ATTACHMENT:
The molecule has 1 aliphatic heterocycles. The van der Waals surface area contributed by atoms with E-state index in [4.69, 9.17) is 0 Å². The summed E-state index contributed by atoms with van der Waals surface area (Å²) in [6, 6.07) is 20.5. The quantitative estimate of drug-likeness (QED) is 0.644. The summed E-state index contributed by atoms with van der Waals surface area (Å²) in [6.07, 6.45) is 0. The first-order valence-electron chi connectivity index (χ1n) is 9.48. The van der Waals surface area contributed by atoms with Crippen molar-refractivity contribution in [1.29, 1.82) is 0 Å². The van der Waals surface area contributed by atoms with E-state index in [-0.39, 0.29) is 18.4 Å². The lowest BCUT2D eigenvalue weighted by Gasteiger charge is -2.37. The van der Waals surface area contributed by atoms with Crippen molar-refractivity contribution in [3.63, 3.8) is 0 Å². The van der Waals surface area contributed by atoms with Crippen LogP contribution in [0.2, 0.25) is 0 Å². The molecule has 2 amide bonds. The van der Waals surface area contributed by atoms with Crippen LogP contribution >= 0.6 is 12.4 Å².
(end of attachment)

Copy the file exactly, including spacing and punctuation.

The molecule has 1 aliphatic heterocycles. The van der Waals surface area contributed by atoms with E-state index in [4.69, 9.17) is 0 Å². The summed E-state index contributed by atoms with van der Waals surface area (Å²) in [6, 6.07) is 20.5. The quantitative estimate of drug-likeness (QED) is 0.644. The summed E-state index contributed by atoms with van der Waals surface area (Å²) in [6.07, 6.45) is 0. The first-order valence-electron chi connectivity index (χ1n) is 9.48. The van der Waals surface area contributed by atoms with Crippen molar-refractivity contribution in [1.29, 1.82) is 0 Å². The van der Waals surface area contributed by atoms with E-state index in [-0.39, 0.29) is 18.4 Å². The lowest BCUT2D eigenvalue weighted by Gasteiger charge is -2.37. The van der Waals surface area contributed by atoms with Crippen molar-refractivity contribution in [3.63, 3.8) is 0 Å². The van der Waals surface area contributed by atoms with Crippen LogP contribution in [0.2, 0.25) is 0 Å². The molecule has 2 amide bonds. The van der Waals surface area contributed by atoms with Crippen LogP contribution >= 0.6 is 12.4 Å².